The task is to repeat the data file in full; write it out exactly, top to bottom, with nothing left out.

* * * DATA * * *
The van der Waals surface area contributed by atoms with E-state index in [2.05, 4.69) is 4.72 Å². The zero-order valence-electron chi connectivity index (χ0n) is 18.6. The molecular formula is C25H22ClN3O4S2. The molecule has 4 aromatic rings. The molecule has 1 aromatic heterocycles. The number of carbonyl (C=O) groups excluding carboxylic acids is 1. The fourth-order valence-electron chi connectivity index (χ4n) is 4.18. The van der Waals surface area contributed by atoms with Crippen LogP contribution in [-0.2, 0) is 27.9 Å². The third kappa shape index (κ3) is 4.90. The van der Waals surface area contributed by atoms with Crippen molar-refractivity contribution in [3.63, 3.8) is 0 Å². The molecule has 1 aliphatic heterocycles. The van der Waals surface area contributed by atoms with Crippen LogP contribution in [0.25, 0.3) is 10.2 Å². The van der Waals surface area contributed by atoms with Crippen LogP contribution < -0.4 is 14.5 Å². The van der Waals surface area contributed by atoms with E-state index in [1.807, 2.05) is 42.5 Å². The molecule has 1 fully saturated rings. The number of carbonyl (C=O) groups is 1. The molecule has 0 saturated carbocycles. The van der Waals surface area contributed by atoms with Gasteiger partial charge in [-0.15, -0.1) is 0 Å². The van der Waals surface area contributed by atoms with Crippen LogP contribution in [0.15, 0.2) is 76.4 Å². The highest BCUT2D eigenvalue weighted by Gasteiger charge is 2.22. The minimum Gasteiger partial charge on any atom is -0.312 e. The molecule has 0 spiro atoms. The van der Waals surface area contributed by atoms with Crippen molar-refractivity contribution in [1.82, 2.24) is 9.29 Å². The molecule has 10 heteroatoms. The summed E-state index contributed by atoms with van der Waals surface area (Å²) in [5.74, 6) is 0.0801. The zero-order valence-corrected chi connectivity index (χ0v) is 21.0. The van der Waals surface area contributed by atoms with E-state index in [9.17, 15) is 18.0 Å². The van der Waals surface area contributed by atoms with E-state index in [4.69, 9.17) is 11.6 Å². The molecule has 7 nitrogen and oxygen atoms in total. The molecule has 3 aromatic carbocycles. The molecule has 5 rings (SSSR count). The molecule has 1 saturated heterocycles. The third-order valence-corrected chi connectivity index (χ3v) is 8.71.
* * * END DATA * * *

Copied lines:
The van der Waals surface area contributed by atoms with E-state index in [2.05, 4.69) is 4.72 Å². The zero-order valence-electron chi connectivity index (χ0n) is 18.6. The molecular formula is C25H22ClN3O4S2. The molecule has 4 aromatic rings. The molecule has 1 aromatic heterocycles. The number of carbonyl (C=O) groups excluding carboxylic acids is 1. The fourth-order valence-electron chi connectivity index (χ4n) is 4.18. The van der Waals surface area contributed by atoms with Crippen LogP contribution in [-0.2, 0) is 27.9 Å². The third kappa shape index (κ3) is 4.90. The van der Waals surface area contributed by atoms with Crippen molar-refractivity contribution in [3.63, 3.8) is 0 Å². The molecule has 1 aliphatic heterocycles. The van der Waals surface area contributed by atoms with Crippen LogP contribution in [0.25, 0.3) is 10.2 Å². The van der Waals surface area contributed by atoms with Crippen LogP contribution < -0.4 is 14.5 Å². The van der Waals surface area contributed by atoms with E-state index in [1.807, 2.05) is 42.5 Å². The molecule has 1 fully saturated rings. The number of carbonyl (C=O) groups is 1. The molecule has 0 saturated carbocycles. The van der Waals surface area contributed by atoms with Gasteiger partial charge in [-0.15, -0.1) is 0 Å². The van der Waals surface area contributed by atoms with Crippen LogP contribution in [0.15, 0.2) is 76.4 Å². The highest BCUT2D eigenvalue weighted by Gasteiger charge is 2.22. The minimum Gasteiger partial charge on any atom is -0.312 e. The molecule has 0 spiro atoms. The van der Waals surface area contributed by atoms with Crippen molar-refractivity contribution in [1.82, 2.24) is 9.29 Å². The molecule has 10 heteroatoms. The summed E-state index contributed by atoms with van der Waals surface area (Å²) in [5.74, 6) is 0.0801. The zero-order valence-corrected chi connectivity index (χ0v) is 21.0. The van der Waals surface area contributed by atoms with E-state index in [9.17, 15) is 18.0 Å². The van der Waals surface area contributed by atoms with E-state index in [4.69, 9.17) is 11.6 Å². The molecule has 7 nitrogen and oxygen atoms in total. The molecule has 3 aromatic carbocycles. The molecule has 5 rings (SSSR count). The molecule has 1 saturated heterocycles. The third-order valence-corrected chi connectivity index (χ3v) is 8.71.